In a large double-blind randomized controlled trial we found that 400 mg/day DHA from 18 to 22 weeks' gestation through parturition reduced the occurrence of colds in offspring at 1 month of age and influenced illness duration at 1, 3, and 6 months. At 1 month, infants in the DHA group experienced shorter duration of cough, phlegm, and wheezing, but longer duration of rash. At 3 months, infants in the DHA group spent 14% less time ill from any illness compared with the placebo group and experienced shorter duration of “other illnesses” such as ear infections and sore throats, but longer duration of nasal congestion. At 6 months, infants in the DHA group experienced shorter duration of nasal secretion, difficulty breathing, fever, rash, and “other illnesses,” but longer duration of vomiting. We noted a general trend that infants in the DHA group were less likely to experience upper respiratory symptoms at 1 and 3 months; however, not all differences were statistically significant.
Overall, infants in the DHA group were determined to be healthier on the basis of the observation that fewer of these infants experienced a cold at 1 month, and they experienced a significantly shorter duration of all illnesses at 3 months, but longer duration of a few symptoms at certain time points. The increased duration of vomiting in the DHA group at 6 months of age may have been caused by either viral or a bacterial illness, or by gastrointestinal upset (“spitting up”) attributable to sensitive stomach or acid reflux. Longer duration of rash, perhaps atopic dermatitis, or a simple diaper rash caused by sensitive skin, diet, or wearing a soiled diaper for too long, occurred more frequently in the DHA group than in the placebo group at 1 month of age.
We conducted 36 statistical tests of differences in the duration of various symptoms. The number of significant results (12) is greater than would be expected because of chance alone. We are therefore confident that the significant findings are not a result of multiple testing alone. Although we observed some heterogeneity in our results, 9 of the 12 significant estimates were in the direction of a beneficial effect of DHA. The slight heterogeneity in results may be explained by the differing etiology of symptoms (ie, viral infection, bacterial infection, atopic response) and DHA's mechanism of action on their etiologies, which is unknown. Our study was sufficiently powered to demonstrate clinically relevant differences between treatment groups.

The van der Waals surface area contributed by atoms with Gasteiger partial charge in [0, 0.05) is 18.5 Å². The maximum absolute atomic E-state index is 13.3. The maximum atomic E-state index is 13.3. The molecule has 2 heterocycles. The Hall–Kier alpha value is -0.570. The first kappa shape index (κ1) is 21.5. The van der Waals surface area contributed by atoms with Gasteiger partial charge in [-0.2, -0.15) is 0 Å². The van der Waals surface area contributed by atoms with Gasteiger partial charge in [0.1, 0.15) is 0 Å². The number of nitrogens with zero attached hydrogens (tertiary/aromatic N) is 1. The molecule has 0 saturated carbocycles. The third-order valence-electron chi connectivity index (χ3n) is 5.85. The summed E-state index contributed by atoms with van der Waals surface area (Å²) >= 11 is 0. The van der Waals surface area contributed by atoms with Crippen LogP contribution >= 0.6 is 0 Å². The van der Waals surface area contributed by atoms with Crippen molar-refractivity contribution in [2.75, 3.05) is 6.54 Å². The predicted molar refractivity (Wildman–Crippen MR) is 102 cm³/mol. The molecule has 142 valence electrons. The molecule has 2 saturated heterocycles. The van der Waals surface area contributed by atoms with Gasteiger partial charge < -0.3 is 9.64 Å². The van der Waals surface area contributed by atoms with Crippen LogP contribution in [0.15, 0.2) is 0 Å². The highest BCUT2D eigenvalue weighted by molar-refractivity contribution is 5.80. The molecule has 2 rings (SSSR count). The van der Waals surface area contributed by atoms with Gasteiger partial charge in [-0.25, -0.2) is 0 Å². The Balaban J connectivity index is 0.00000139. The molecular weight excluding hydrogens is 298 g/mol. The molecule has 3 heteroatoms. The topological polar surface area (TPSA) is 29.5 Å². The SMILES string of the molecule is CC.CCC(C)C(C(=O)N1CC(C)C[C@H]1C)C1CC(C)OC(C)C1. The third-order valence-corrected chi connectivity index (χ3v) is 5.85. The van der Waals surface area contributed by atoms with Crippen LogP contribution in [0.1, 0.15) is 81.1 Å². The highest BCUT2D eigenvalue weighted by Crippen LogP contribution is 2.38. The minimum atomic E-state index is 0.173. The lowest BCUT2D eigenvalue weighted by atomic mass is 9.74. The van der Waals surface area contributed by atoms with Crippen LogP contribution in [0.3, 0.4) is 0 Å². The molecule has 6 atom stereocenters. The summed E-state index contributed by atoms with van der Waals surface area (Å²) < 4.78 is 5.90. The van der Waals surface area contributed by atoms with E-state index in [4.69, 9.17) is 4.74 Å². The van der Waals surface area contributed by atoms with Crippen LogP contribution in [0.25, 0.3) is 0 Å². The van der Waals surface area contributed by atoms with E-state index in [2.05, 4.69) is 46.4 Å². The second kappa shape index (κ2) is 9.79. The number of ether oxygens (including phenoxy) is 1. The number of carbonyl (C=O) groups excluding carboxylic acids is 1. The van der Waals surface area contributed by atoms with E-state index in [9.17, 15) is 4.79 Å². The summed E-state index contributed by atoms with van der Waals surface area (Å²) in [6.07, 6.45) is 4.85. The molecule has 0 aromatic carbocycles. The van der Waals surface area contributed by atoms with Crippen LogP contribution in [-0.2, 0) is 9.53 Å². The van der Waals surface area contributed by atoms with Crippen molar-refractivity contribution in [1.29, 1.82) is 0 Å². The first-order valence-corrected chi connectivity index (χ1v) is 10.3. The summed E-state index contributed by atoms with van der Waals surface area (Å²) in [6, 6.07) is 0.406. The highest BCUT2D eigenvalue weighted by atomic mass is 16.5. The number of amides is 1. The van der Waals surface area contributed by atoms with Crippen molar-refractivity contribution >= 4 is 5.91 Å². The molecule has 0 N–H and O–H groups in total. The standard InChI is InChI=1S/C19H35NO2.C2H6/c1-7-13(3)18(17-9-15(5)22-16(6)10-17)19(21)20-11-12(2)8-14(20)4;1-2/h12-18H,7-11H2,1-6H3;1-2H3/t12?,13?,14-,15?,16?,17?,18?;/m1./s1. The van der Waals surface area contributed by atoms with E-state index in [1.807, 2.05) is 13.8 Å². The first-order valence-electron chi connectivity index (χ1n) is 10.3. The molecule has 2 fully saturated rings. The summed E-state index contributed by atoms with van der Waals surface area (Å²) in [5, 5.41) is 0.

Illness symptoms were reported by the mother and not confirmed by a health care professional; therefore, we were unable to distinguish between, for example, diaper rash and clinical atopic dermatitis. A high proportion of mothers sought care for their infant's illness symptoms, likely because of the free access to health care within the IMSS hospital system. Self-reporting of morbidity data using recall questionnaires can introduce bias attributable to memory loss.29,30
Because treatment groups shared similar baseline characteristics and double-blinding was maintained throughout the study, recall was unlikely to be biased by treatment group.31
In addition, the use of health calendars/diaries and the high rate of literacy in this study likely greatly aided in maternal recall of child illness during interviews.32
The high occurrence of certain illness symptoms may be related to the low rate of exclusive breastfeeding.33
Breastfeeding was common because intent to breastfeed was an inclusion criterion for participation, but the prevalence of exclusive breastfeeding was low; however, there were no differences between the groups.